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AS IS | Anna Jožová

Glass artist

From Prague, Czechia

Based in Prague, Czechia

Anna is an artist that commands glass and porcelain. She likes to experiment with the material and various techniques; her works are often decorated by glass shards or metal rod

A: Please, tell us a bit more about yourself. How did you find your path to art?

AN: The apple doesn’t fall far from the tree, as they say. And I didn’t fall far from the occupation of my parents, who studied the Academy of Fine Arts in Prague. As if fate already had its own plan for me, every path led me right into art’s embrace. I initially planned to study sculpture at the Academy, but I became enthralled by glass in the end. I went for a consultation at the Studio of Glass at the Academy of Arts, Architecture and Design in Prague - made my decision right there!

A: What inspires you the most?

AN: Definitely nature in all its forms, my surroundings and a return to something ancient, visceral. My work of the past two years has still been drawing from my internship in New Zealand and the climate crisis it was related to. In a few weeks I’ll be setting off to far places again, only this time to Israel.

A: Do you have any specific rituals while working (creating)?

AN: Of course, it’s movement! Before I sit down to work, I need to get rid of all that extra energy. Then my brain can go full throttle. Ideally I run in the terrain near the ocean, but what can I say… I have to be more humble here in Vinohrady, Prague. New projects often emerge entirely naturally too, from being present in the glass workshop and in contact with hot glass.

A: What would you recommend to someone new to art (an artist or just an admirer), what to begin with?

AN: To begin under good quality leadership, an authority that will get the right motivation out of them. I couldn’t do without a magical being like that myself. For me personally, I found the leadership of professor Rony Plesl incredible helpful like that. He put me on the right path and now I’ve been walking it myself.

Apart from that, it’s incredibly important to visit good exhibitions and surround yourself by inspiring people, but to follow trends as well. I found experiments with the material detrimental to my development.

A: Your top 3 phrases/words related to art?

AN: Crikey, that’s hard… It’s true that in my beginnings at the Academy, I was taken aback by how the people defending their theses kept dropping one intellectual big word after another. In that moment, I felt like I should probably pack up and go fry chickens at KFC. Luckily I created my own idiosyncratic style of expression later. But these three words I shoot from the hip… Dynamic, untamed, and natural.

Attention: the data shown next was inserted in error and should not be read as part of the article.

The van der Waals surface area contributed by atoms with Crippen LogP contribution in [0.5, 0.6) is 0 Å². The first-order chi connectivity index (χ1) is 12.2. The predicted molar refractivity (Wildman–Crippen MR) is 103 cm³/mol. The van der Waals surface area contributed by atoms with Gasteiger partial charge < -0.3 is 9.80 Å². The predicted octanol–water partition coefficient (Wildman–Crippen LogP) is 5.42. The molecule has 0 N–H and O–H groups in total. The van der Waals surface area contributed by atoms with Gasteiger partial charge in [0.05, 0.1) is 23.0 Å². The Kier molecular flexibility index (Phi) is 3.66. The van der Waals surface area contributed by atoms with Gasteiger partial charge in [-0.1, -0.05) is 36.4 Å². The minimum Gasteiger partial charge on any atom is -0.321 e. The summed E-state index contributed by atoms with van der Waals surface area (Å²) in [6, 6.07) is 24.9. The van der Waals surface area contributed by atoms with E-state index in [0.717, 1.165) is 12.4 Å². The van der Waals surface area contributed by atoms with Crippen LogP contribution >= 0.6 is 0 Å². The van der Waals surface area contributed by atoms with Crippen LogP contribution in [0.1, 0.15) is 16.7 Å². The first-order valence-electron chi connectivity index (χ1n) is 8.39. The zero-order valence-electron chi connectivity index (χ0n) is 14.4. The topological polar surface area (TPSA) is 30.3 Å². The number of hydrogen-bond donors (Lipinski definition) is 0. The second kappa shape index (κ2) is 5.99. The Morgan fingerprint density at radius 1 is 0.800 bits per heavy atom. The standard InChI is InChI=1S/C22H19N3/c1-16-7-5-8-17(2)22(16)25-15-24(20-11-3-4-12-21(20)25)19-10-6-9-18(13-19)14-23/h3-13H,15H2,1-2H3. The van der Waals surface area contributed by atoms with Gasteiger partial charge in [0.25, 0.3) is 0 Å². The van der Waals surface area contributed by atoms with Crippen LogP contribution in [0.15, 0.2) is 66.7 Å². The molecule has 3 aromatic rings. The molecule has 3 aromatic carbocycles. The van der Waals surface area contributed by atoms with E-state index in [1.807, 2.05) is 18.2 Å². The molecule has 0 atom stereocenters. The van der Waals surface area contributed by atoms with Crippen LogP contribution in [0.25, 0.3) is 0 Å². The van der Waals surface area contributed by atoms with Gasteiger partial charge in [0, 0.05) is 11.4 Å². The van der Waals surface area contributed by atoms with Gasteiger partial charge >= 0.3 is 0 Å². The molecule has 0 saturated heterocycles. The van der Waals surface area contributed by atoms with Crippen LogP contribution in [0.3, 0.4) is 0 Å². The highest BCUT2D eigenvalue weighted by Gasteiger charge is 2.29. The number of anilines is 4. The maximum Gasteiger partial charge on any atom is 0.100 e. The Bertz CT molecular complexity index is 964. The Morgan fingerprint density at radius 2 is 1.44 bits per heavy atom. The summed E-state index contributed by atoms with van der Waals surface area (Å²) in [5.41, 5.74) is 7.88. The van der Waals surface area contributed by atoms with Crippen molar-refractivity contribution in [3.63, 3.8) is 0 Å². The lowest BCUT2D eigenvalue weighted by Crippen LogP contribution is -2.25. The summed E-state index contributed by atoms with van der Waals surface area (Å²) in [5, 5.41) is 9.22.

A: Do you have favorite Czech artists?

AN: Of course! And they’re great artists! On a personal level I worship Ivan Pinkava whose photographs are a portal into another place, I praise Ondřej Filípek who always surprises me with his stylization of the human body, as well as my great role model Tadeáš Podracký. And recently I have appreciated the work of Anna Ruth and the expressive Ester Parásková.

A: What work of art do you think embodies the Czech national spirit and culture?Why?

AN: Maybe I’m derailing now, but as soon as I processed the question, I thought of the Prague golem! Of course, it’s just a legend, but isn’t it a beautiful idea of this enormous, clay golem walking around Prague, bewildering tourists?

But now for real. For me that would be the extensive relief sculpture from the glass workshops of Libenský & Brychtová at the New Scene of the National Theatre. To me it represents a certain obstinancy and endurance of both artists. The making of it was unbelievably challenging, and yet - it happened! There is a combination of courage, diligence, and determination, that’s what our nation undoubtedly is. But did you know the work was supposed to be illuminated from below? Now that would be something!

A: How do you like to start conversations about art? How can we connect with others through art?

AN: I just thought about how often during exhibitions, it’s expected you will connect with others through the exhibited works. I prefer to start conversations organically, debating general, mundane topics. Often we talk about nothing and everything and eventually talk our way to the artistic topics. After all, talking about your own works is difficult, it’s like trying to expose something deeply personal, a piece of your soul. The best way to connect with others through art is without doubt at openings and wherever people with the same art interests convene. There’s always room for sipping wine and chatting.

A: Where can we meet you most often?

AN: I have a studio in Prague in Vinohrady, but my favorite place to design new works is in an old Academy building, in a room with a view of the Rudolfinum. When I really need to think and focus intensely, I look for places where I can’t meet anyone from the art field. Places you wouldn’t expect. Realizations happen in glass workshops in northern Bohemia.

A: Please, share your favorite thought (not necessarily related to art):

AN: Damn… I can’t think of anything good. Nonetheless, I really like Halina Pawlowská and this quote of hers has proven true to me: “Come late, eat little!”

Thank you!

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